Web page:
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Until 2022, the giant waterlily (Victoria amazonica) was the undisputed largest waterlily in the world.
But through the combined work of experts across the globe, new to science species Victoria boliviana, or the Bolivian waterlily, dethroned the reigning queen.
The first new giant waterlily species identified in over a century, V. boliviana was discovered through historical records, herbarium specimens and DNA analysis.
In fact, a V. boliviana specimen had been hiding in Kew’s Herbarium for 177 years after being misidentified as V. amazonica.
Victoria boliviana is the largest known species of waterlily in the world, with the record leaf size of 3.2 metres recorded in La Rinconda Gardens in Bolivia.
The Bolivian waterlily leaves can grow just over 3m wide, and float on top of the surface of the water. The leaves unfurl over a number of days on the waters surface, pushing other plants and leaves out of their way as they do so. They have a large rim which grows around 7cm tall. The top side of the leaf is a bright green, and the outer rim a bright red colour. The underside is supported by a series of fleshy ribs covered in sharp spines. The flower grows as a smooth bud underwater, then blooms at night. Flowers start white on the first night, then turn pink on the second night, after which point, they close and die. When pollinated, the flower produces seeds around 5mm across.
V. boliviana is grown in botanical gardens due to its impressive size.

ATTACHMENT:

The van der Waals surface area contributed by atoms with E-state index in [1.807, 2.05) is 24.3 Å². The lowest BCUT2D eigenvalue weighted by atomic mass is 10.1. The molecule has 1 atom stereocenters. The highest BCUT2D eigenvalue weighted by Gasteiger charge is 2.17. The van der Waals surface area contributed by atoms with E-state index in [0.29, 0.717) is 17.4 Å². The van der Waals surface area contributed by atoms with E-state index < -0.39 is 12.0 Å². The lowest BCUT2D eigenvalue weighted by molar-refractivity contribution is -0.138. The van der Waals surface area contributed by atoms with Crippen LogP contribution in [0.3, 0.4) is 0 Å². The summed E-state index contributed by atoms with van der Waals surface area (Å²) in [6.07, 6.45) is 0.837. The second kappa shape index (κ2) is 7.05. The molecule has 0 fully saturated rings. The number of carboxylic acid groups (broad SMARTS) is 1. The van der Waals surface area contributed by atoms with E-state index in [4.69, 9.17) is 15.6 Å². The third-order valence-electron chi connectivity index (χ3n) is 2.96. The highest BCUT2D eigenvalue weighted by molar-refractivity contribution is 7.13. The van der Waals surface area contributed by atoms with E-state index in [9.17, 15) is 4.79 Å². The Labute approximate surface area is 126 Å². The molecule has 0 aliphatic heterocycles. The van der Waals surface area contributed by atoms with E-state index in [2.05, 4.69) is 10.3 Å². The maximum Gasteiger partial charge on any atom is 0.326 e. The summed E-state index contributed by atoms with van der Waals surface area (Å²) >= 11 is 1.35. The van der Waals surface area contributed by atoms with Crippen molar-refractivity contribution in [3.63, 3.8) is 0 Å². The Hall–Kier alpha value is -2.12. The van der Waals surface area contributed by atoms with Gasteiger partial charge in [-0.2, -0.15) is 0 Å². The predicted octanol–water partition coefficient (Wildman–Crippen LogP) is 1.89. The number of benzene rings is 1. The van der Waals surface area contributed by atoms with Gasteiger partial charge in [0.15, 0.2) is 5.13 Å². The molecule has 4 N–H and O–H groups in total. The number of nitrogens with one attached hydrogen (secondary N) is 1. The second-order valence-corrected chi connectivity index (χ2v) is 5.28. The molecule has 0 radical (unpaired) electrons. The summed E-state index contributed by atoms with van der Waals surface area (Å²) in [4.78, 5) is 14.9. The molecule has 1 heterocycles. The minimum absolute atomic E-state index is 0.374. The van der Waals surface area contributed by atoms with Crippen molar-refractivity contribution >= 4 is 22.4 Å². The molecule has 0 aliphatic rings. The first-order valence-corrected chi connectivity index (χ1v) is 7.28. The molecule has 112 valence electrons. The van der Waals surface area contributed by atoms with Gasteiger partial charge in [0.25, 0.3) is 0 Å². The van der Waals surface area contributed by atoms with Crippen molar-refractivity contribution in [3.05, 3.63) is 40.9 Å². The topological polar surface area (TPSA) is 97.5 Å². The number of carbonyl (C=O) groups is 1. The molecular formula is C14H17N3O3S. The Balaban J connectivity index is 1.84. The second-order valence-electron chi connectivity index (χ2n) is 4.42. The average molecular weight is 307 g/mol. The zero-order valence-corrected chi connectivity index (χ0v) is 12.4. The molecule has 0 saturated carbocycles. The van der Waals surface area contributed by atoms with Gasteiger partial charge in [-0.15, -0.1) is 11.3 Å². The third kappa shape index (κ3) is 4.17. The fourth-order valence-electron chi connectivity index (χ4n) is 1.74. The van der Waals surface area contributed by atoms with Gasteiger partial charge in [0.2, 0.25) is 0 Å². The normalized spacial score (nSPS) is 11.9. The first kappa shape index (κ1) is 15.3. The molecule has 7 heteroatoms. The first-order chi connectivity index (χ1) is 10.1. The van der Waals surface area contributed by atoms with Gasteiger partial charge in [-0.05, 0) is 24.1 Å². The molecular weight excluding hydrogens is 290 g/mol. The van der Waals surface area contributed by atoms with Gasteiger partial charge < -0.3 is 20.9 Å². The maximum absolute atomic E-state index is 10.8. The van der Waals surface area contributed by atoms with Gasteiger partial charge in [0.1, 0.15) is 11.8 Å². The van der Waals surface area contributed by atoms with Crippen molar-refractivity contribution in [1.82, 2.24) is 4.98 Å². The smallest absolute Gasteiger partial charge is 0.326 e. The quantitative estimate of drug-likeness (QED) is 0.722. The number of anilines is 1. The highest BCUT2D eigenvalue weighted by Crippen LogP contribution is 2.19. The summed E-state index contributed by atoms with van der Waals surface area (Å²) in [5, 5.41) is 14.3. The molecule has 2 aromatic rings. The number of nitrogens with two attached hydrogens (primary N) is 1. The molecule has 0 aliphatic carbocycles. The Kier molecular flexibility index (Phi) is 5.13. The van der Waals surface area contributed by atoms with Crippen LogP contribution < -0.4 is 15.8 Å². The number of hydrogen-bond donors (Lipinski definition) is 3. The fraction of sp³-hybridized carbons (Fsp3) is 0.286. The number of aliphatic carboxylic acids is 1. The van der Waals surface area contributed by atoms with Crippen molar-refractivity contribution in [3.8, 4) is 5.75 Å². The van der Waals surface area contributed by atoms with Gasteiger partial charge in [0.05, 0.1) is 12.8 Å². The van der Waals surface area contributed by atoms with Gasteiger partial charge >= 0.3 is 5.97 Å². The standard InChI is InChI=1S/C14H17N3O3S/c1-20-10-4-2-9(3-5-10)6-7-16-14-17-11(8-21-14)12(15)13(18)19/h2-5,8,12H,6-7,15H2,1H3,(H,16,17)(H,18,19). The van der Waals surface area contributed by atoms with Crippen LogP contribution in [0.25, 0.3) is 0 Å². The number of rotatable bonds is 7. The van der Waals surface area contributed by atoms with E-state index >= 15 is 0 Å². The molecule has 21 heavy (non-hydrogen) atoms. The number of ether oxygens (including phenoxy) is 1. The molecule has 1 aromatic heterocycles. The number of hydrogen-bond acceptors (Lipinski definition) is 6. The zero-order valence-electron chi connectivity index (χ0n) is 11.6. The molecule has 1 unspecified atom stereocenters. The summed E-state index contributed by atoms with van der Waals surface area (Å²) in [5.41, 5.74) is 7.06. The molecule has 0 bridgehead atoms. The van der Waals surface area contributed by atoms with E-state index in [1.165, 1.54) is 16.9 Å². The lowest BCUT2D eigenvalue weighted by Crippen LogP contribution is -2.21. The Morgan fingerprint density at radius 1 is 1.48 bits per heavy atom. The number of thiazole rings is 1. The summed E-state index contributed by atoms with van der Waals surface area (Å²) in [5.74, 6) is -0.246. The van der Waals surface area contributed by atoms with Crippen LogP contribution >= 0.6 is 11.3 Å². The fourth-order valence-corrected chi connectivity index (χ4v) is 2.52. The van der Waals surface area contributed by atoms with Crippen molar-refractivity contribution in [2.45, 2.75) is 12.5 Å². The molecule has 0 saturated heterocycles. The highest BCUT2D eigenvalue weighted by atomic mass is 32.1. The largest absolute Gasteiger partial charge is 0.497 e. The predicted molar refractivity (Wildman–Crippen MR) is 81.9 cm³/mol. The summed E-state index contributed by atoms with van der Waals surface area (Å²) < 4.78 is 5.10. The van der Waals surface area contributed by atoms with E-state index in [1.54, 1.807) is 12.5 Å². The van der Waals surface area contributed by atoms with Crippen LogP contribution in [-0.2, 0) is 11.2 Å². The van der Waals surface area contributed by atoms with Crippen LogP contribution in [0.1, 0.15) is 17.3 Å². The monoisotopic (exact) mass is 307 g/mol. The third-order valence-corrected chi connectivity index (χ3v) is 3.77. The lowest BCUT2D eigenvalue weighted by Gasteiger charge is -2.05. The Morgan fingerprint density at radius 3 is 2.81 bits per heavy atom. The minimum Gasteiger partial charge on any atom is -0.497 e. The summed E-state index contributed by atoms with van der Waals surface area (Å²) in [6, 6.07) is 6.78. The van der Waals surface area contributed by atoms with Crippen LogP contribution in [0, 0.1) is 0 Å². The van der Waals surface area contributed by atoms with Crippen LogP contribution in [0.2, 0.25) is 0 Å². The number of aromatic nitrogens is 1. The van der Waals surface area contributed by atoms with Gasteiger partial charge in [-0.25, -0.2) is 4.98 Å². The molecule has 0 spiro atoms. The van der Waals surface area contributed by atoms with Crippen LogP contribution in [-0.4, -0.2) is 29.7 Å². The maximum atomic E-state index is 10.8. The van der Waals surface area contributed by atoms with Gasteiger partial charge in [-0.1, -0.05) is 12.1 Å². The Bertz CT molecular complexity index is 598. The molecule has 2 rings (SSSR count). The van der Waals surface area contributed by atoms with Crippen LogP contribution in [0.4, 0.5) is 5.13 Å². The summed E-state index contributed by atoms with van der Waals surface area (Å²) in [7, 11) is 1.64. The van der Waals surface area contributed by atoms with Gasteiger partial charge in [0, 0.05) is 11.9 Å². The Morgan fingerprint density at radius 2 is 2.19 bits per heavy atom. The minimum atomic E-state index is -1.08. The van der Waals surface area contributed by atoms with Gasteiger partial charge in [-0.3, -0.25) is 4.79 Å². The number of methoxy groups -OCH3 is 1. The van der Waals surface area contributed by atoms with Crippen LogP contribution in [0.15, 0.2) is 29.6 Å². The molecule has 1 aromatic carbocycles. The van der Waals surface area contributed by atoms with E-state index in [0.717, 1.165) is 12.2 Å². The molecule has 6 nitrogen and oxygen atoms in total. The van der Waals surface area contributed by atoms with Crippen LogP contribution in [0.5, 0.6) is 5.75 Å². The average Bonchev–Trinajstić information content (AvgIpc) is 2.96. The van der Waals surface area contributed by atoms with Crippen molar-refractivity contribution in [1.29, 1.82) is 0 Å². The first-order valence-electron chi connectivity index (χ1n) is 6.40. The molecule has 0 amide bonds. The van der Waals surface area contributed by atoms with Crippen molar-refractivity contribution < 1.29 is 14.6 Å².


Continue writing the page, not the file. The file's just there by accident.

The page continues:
Did you know?
It’s thought that the Bolivian waterlily is pollinated by a beetle, similar to its cousin V. amazonica, although more research is needed to confirm this.
In 2023, the Bolivian waterlily was awarded the Guinness World Record for the largest species of waterlily, the largest waterlily leaf and the largest undivided leaf.
Where in the world?
Find it in our gardens
After suspecting for years there was a third species in the Victoria genus (alongside V. amazonica and V. cruziana), Carlos Magdalena, a world expert on waterlilies and one of Kew’s senior botanical horticulturists, began making enquiries to gardens in Bolivia.
In 2016, Bolivian institutions, Santa Cruz de La Sierra Botanic Garden and La Rinconada Gardens, donated a collection of giant waterlily seeds from the suspected third species.
As Carlos grew the seeds back at Kew, watching the waterlily grow side-by-side with the two other Victoria species, he knew immediately something was different. V. boliviana has a different distribution of prickles and seed shape to other members of the Victoria genus, making it distinct.
Kew Scientists also analysed DNA to show that V. boliviana was very genetically different from the other two species. Together, the data collected confirmed what the Carlos had suspected – that there was another species in the Victoria genus, joining V. amazonica and V. cruziana.
Describing new species to science is crucial to conservation efforts in the face of biodiversity loss and climate change.